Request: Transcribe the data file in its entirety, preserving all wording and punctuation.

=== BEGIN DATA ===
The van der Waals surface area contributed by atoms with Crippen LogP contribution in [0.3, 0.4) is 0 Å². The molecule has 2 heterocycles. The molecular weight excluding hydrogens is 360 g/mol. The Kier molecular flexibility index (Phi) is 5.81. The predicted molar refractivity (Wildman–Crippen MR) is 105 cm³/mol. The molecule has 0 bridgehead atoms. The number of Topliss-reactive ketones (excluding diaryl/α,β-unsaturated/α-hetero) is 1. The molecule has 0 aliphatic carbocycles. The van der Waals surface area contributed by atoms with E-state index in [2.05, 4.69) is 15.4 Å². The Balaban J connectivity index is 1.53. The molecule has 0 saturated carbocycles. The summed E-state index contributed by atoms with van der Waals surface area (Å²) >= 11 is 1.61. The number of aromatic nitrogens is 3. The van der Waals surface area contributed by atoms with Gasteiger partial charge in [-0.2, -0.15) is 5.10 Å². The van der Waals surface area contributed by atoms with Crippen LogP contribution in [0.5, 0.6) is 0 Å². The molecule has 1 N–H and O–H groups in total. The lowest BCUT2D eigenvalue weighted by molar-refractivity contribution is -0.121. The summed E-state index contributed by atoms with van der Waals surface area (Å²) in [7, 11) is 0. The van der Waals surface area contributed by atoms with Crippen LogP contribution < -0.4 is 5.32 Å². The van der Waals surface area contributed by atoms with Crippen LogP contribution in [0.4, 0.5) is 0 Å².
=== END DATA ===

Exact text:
The van der Waals surface area contributed by atoms with Crippen LogP contribution in [0.3, 0.4) is 0 Å². The molecule has 2 heterocycles. The molecular weight excluding hydrogens is 360 g/mol. The Kier molecular flexibility index (Phi) is 5.81. The predicted molar refractivity (Wildman–Crippen MR) is 105 cm³/mol. The molecule has 0 bridgehead atoms. The number of Topliss-reactive ketones (excluding diaryl/α,β-unsaturated/α-hetero) is 1. The molecule has 0 aliphatic carbocycles. The van der Waals surface area contributed by atoms with E-state index in [2.05, 4.69) is 15.4 Å². The Balaban J connectivity index is 1.53. The molecule has 0 saturated carbocycles. The summed E-state index contributed by atoms with van der Waals surface area (Å²) >= 11 is 1.61. The number of aromatic nitrogens is 3. The van der Waals surface area contributed by atoms with Gasteiger partial charge in [-0.2, -0.15) is 5.10 Å². The van der Waals surface area contributed by atoms with Crippen LogP contribution in [0.5, 0.6) is 0 Å². The molecule has 1 N–H and O–H groups in total. The lowest BCUT2D eigenvalue weighted by molar-refractivity contribution is -0.121. The summed E-state index contributed by atoms with van der Waals surface area (Å²) in [7, 11) is 0. The van der Waals surface area contributed by atoms with Crippen LogP contribution < -0.4 is 5.32 Å². The van der Waals surface area contributed by atoms with Crippen LogP contribution in [0.4, 0.5) is 0 Å².